"The normal salt that we think of is table salt, which is made up of majority sodium and chloride," Pelitera says. "It does contain other elements such as calcium, cobalt, iron, potassium, magnesium, selenium, zinc and other minerals in tiny amounts....Table salt is typically mined from underground deposits and processed to remove other minerals and contaminants."

The processing is a key distinction and why sea salt is sometimes billed as "healthier" than table salt. Take those claims with a grain of salt (we went there).

"The term 'natural' isn’t strictly regulated on food labels in most countries and may not mean much in terms of the healthfulness of a product," says Avery Zenker, RD, a registered dietitian. "The term 'natural' is often used for foods that have not been significantly altered by processing and do not contain added vitamins, minerals, artificial flavorings or food additives. When it comes to salt, 'natural' typically means the product has undergone less processing and generally just contains one ingredient: salt."

As we'll see shortly, the type of salt or what it says on its label doesn't indicate which is healthier. As for use, Betz says table salt is most often added as a "finishing salt."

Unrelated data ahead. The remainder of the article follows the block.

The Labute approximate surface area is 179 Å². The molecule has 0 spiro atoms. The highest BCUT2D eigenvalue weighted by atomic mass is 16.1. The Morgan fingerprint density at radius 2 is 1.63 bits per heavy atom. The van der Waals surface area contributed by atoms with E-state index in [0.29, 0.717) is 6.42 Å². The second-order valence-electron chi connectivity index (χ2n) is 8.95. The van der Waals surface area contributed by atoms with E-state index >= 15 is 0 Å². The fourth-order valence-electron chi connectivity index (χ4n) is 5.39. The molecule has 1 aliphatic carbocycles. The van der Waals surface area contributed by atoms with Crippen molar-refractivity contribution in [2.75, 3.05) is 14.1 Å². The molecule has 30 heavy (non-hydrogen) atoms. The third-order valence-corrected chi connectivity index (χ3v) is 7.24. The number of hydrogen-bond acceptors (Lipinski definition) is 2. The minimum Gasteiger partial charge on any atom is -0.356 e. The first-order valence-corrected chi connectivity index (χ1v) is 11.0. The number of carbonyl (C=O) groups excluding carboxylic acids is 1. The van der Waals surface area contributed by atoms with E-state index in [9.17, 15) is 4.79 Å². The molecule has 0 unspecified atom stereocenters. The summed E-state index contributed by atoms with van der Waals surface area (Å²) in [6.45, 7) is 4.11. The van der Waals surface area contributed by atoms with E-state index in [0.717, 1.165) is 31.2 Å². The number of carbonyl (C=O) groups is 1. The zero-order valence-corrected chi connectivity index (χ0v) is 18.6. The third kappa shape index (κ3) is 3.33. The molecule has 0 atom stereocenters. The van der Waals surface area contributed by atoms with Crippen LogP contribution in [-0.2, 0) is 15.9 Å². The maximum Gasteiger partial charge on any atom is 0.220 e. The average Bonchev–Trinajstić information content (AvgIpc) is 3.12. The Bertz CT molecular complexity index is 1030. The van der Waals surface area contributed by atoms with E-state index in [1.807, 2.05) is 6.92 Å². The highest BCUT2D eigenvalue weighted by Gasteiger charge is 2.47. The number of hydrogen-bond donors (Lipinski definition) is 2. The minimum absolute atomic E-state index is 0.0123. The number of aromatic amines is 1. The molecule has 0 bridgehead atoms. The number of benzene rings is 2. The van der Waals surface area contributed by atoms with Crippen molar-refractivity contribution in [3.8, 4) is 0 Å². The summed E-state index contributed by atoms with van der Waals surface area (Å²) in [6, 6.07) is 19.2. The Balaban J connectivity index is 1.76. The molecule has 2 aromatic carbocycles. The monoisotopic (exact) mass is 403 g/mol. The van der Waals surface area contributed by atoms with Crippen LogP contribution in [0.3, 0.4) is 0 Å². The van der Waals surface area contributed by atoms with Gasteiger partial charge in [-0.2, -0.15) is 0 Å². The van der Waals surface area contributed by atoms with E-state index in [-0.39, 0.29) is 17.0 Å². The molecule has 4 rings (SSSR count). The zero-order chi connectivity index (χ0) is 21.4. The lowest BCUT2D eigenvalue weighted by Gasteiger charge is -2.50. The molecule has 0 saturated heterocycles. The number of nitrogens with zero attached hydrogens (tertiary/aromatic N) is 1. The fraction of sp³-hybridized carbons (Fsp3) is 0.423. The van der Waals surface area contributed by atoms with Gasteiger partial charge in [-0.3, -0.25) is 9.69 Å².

"It tends to be crunchier than table salt and can add a great texture and flavor when added to a dish at the end of cooking," Betz explains.

However, sea salt is versatile. "It can be used within food preparation or simply sprinkled on top of food," Zenker says. "It can also be used for non-food purposes, such as homemade cleaning and personal care products."

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What Is Himalayan Salt?

Himalayan salt is taken from salt mines in Pakistan. "Similar to sea salt, it is typically not processed to remove other minerals," Sarah Wagner, RD, a registered dietitian with Memorial Hermann.

It gets some style points because it's pink. "Himalayan salt is often a pink color from other minerals besides sodium and chloride, like copper, calcium and magnesium," Wagner says. "Iodine is usually not added to Himalayan salt. Also, similar to sea salt, the crystals are typically larger than table salt."